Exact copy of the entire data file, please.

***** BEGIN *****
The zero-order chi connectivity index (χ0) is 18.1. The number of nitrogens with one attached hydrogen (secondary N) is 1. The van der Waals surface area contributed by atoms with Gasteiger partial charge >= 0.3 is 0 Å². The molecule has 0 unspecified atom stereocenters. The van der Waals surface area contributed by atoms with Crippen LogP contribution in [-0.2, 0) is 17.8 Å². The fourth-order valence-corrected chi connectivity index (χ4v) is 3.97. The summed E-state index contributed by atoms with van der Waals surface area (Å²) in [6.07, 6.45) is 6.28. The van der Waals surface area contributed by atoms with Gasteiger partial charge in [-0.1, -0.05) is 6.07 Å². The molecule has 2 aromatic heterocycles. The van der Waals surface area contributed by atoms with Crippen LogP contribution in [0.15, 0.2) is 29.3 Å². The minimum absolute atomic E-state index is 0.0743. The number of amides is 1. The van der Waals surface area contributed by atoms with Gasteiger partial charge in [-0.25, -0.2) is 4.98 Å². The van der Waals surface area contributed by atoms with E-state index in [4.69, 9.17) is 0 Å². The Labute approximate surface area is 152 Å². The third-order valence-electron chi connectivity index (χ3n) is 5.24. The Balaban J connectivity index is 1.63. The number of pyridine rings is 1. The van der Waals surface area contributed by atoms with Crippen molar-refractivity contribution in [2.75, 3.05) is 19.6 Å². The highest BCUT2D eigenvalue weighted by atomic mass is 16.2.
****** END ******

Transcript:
The zero-order chi connectivity index (χ0) is 18.1. The number of nitrogens with one attached hydrogen (secondary N) is 1. The van der Waals surface area contributed by atoms with Gasteiger partial charge >= 0.3 is 0 Å². The molecule has 0 unspecified atom stereocenters. The van der Waals surface area contributed by atoms with Crippen LogP contribution in [-0.2, 0) is 17.8 Å². The fourth-order valence-corrected chi connectivity index (χ4v) is 3.97. The summed E-state index contributed by atoms with van der Waals surface area (Å²) in [6.07, 6.45) is 6.28. The van der Waals surface area contributed by atoms with Gasteiger partial charge in [-0.1, -0.05) is 6.07 Å². The molecule has 2 aromatic heterocycles. The van der Waals surface area contributed by atoms with Crippen LogP contribution in [0.15, 0.2) is 29.3 Å². The minimum absolute atomic E-state index is 0.0743. The number of amides is 1. The van der Waals surface area contributed by atoms with Gasteiger partial charge in [-0.25, -0.2) is 4.98 Å². The van der Waals surface area contributed by atoms with E-state index in [4.69, 9.17) is 0 Å². The Labute approximate surface area is 152 Å². The third-order valence-electron chi connectivity index (χ3n) is 5.24. The Balaban J connectivity index is 1.63. The number of pyridine rings is 1. The van der Waals surface area contributed by atoms with Crippen molar-refractivity contribution in [2.75, 3.05) is 19.6 Å². The highest BCUT2D eigenvalue weighted by atomic mass is 16.2.